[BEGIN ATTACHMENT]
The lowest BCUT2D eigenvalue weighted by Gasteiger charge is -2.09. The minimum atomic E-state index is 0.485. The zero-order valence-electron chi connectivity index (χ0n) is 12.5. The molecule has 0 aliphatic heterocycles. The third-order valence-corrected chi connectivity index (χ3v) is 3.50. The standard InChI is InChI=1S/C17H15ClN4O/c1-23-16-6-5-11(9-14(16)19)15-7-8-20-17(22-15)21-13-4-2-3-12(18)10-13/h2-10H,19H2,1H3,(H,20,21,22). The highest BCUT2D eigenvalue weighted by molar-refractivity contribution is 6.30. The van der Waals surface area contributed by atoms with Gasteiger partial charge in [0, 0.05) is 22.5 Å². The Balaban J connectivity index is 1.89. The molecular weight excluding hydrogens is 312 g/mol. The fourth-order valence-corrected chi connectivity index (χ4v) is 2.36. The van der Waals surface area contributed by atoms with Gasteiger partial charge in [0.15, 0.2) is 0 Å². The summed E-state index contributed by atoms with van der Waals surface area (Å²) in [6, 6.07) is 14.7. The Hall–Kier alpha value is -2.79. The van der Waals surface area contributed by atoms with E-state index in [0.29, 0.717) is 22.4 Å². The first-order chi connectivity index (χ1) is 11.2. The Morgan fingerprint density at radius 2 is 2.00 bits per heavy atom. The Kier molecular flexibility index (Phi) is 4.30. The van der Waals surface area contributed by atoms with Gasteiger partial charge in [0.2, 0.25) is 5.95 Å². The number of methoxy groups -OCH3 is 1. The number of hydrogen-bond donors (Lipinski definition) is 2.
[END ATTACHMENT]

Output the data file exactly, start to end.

The lowest BCUT2D eigenvalue weighted by Gasteiger charge is -2.09. The minimum atomic E-state index is 0.485. The zero-order valence-electron chi connectivity index (χ0n) is 12.5. The molecule has 0 aliphatic heterocycles. The third-order valence-corrected chi connectivity index (χ3v) is 3.50. The standard InChI is InChI=1S/C17H15ClN4O/c1-23-16-6-5-11(9-14(16)19)15-7-8-20-17(22-15)21-13-4-2-3-12(18)10-13/h2-10H,19H2,1H3,(H,20,21,22). The highest BCUT2D eigenvalue weighted by molar-refractivity contribution is 6.30. The van der Waals surface area contributed by atoms with Gasteiger partial charge in [0, 0.05) is 22.5 Å². The Balaban J connectivity index is 1.89. The molecular weight excluding hydrogens is 312 g/mol. The fourth-order valence-corrected chi connectivity index (χ4v) is 2.36. The van der Waals surface area contributed by atoms with Gasteiger partial charge in [0.15, 0.2) is 0 Å². The summed E-state index contributed by atoms with van der Waals surface area (Å²) in [6, 6.07) is 14.7. The Hall–Kier alpha value is -2.79. The van der Waals surface area contributed by atoms with E-state index in [0.29, 0.717) is 22.4 Å². The first-order chi connectivity index (χ1) is 11.2. The Morgan fingerprint density at radius 2 is 2.00 bits per heavy atom. The Kier molecular flexibility index (Phi) is 4.30. The van der Waals surface area contributed by atoms with Gasteiger partial charge in [0.2, 0.25) is 5.95 Å². The number of methoxy groups -OCH3 is 1. The number of hydrogen-bond donors (Lipinski definition) is 2.